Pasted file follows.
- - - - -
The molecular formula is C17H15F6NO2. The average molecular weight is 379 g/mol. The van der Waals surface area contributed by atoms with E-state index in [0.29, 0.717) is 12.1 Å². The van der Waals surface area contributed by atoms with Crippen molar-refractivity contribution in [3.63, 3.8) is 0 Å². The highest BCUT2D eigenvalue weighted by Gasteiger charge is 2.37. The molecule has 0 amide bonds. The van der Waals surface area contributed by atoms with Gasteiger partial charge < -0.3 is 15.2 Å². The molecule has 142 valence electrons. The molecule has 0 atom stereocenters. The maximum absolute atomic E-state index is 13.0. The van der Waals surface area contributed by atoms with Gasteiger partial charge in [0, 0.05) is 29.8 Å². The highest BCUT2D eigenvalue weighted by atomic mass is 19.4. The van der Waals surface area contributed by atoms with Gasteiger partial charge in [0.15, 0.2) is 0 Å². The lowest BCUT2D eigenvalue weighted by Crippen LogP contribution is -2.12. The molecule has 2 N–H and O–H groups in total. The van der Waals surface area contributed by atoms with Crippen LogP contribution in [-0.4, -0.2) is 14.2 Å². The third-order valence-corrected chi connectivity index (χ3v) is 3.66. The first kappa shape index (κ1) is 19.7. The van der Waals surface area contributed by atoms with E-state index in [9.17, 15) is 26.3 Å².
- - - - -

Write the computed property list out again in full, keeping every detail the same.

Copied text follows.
The molecular formula is C17H15F6NO2. The average molecular weight is 379 g/mol. The van der Waals surface area contributed by atoms with E-state index in [0.29, 0.717) is 12.1 Å². The van der Waals surface area contributed by atoms with Crippen molar-refractivity contribution in [3.63, 3.8) is 0 Å². The highest BCUT2D eigenvalue weighted by Gasteiger charge is 2.37. The molecule has 0 amide bonds. The van der Waals surface area contributed by atoms with Gasteiger partial charge < -0.3 is 15.2 Å². The molecule has 142 valence electrons. The molecule has 0 atom stereocenters. The maximum absolute atomic E-state index is 13.0. The van der Waals surface area contributed by atoms with Gasteiger partial charge in [0, 0.05) is 29.8 Å². The highest BCUT2D eigenvalue weighted by atomic mass is 19.4. The van der Waals surface area contributed by atoms with Gasteiger partial charge in [0.15, 0.2) is 0 Å². The lowest BCUT2D eigenvalue weighted by Crippen LogP contribution is -2.12. The molecule has 2 N–H and O–H groups in total. The van der Waals surface area contributed by atoms with Crippen LogP contribution in [-0.4, -0.2) is 14.2 Å². The third-order valence-corrected chi connectivity index (χ3v) is 3.66. The first kappa shape index (κ1) is 19.7. The van der Waals surface area contributed by atoms with E-state index in [9.17, 15) is 26.3 Å².